'Food is everything': Riverside becomes first California county to put state's home-kitchen law into effect

Source: The Desert Sun

The ordinance follows the 2018 passage of AB 626. The bill, which was authored by Assemblymember Eduardo Garcia, D-Coachella, expanded the kinds of foods home-based businesses can sell, from baked goods like pan dulce to cooked items like carne asada tacos.

“It decriminalizes a practice that has been going on for a long time and creates an economic empowerment opportunity for people who want to make a living from something they already do at home and enjoy doing,” Garcia told the San Francisco Chronicle after his bill became law last year. The bill received support from lawmakers on both sides of the aisle but garnered opposition from several associations representing the interests of county governments and health inspectors worried about sanitation.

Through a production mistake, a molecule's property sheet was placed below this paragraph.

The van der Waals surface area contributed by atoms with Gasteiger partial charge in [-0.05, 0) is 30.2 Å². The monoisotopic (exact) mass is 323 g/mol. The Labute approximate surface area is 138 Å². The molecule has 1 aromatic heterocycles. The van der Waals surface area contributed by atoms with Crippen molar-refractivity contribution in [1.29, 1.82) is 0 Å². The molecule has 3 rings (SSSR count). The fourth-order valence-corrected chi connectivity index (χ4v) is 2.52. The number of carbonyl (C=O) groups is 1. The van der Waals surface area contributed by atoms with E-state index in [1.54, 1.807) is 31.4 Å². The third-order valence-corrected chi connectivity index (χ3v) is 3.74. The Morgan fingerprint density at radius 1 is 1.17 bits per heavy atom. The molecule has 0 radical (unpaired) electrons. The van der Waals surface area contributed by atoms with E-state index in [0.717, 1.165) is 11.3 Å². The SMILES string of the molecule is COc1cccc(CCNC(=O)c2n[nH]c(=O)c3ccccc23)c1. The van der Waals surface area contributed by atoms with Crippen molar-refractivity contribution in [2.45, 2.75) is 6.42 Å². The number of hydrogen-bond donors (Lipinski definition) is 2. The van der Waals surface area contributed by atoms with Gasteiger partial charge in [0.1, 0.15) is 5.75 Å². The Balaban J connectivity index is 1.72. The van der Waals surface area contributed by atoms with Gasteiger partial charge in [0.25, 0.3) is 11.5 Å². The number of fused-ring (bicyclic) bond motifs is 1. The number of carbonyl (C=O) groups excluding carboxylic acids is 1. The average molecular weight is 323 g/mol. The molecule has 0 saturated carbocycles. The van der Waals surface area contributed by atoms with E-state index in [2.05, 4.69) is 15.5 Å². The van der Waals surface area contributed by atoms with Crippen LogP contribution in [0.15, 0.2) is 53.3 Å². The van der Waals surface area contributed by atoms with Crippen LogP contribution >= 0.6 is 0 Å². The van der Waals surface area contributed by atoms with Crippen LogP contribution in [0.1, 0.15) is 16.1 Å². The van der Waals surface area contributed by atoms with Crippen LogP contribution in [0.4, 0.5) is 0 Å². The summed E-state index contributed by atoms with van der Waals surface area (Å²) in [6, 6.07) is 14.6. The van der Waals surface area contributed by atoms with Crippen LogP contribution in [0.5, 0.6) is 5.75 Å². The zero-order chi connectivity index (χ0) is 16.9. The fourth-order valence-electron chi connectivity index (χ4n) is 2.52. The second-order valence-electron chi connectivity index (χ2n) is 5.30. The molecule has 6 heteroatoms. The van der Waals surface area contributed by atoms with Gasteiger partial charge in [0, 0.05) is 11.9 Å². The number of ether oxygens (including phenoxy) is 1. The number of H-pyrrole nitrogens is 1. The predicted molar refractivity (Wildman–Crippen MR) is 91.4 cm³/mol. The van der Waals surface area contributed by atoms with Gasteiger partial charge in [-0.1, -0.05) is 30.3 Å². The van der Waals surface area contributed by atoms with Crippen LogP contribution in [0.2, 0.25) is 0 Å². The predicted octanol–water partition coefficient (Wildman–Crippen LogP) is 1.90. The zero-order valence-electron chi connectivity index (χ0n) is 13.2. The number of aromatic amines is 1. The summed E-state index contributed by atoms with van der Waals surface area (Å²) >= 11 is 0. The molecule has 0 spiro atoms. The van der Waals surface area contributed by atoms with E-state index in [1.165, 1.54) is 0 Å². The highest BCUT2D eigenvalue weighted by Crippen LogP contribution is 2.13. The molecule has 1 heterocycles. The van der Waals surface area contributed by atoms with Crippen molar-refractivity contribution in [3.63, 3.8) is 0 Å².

Personal trainer Robert Puentes sells high-protein cookies and cookie mixes out of his home in Cathedral City. For $14.99, people can buy a 24-pack of his homemade "Gorilla" cookies, which come in a variety of flavors: banana, pumpkin spice, chocolate-coconut and banana-coconut. He wants to expand his offerings, but state law has long prohibited home-based food businesses from selling anything other than baked goods